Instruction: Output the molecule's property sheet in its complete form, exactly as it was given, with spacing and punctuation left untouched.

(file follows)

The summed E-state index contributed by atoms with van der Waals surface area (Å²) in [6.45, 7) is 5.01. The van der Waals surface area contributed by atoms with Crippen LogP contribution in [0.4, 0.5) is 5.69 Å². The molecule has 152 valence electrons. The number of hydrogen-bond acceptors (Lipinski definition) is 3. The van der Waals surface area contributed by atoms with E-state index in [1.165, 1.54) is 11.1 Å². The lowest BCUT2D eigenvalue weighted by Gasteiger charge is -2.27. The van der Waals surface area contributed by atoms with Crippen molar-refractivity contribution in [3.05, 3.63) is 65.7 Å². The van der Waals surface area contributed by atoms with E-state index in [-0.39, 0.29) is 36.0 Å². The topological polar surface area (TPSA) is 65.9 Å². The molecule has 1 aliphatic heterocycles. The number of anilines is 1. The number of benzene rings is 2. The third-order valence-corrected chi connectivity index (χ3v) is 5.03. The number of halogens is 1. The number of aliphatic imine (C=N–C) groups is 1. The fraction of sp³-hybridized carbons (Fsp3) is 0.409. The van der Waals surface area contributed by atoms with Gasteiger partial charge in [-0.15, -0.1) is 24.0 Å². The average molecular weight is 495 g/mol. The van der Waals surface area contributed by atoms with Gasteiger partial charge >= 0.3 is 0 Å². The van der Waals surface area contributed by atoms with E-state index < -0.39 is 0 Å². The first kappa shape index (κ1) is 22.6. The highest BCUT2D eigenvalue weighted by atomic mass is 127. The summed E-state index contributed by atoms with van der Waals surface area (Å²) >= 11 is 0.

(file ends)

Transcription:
The summed E-state index contributed by atoms with van der Waals surface area (Å²) in [6.45, 7) is 5.01. The van der Waals surface area contributed by atoms with Crippen LogP contribution in [0.4, 0.5) is 5.69 Å². The molecule has 152 valence electrons. The number of hydrogen-bond acceptors (Lipinski definition) is 3. The van der Waals surface area contributed by atoms with E-state index in [1.165, 1.54) is 11.1 Å². The lowest BCUT2D eigenvalue weighted by Gasteiger charge is -2.27. The van der Waals surface area contributed by atoms with Crippen molar-refractivity contribution in [3.05, 3.63) is 65.7 Å². The van der Waals surface area contributed by atoms with E-state index in [-0.39, 0.29) is 36.0 Å². The topological polar surface area (TPSA) is 65.9 Å². The molecule has 1 aliphatic heterocycles. The number of anilines is 1. The number of benzene rings is 2. The third-order valence-corrected chi connectivity index (χ3v) is 5.03. The number of halogens is 1. The number of aliphatic imine (C=N–C) groups is 1. The fraction of sp³-hybridized carbons (Fsp3) is 0.409. The van der Waals surface area contributed by atoms with Gasteiger partial charge in [-0.15, -0.1) is 24.0 Å². The average molecular weight is 495 g/mol. The van der Waals surface area contributed by atoms with Gasteiger partial charge >= 0.3 is 0 Å². The van der Waals surface area contributed by atoms with E-state index < -0.39 is 0 Å². The first kappa shape index (κ1) is 22.6. The highest BCUT2D eigenvalue weighted by atomic mass is 127. The summed E-state index contributed by atoms with van der Waals surface area (Å²) >= 11 is 0.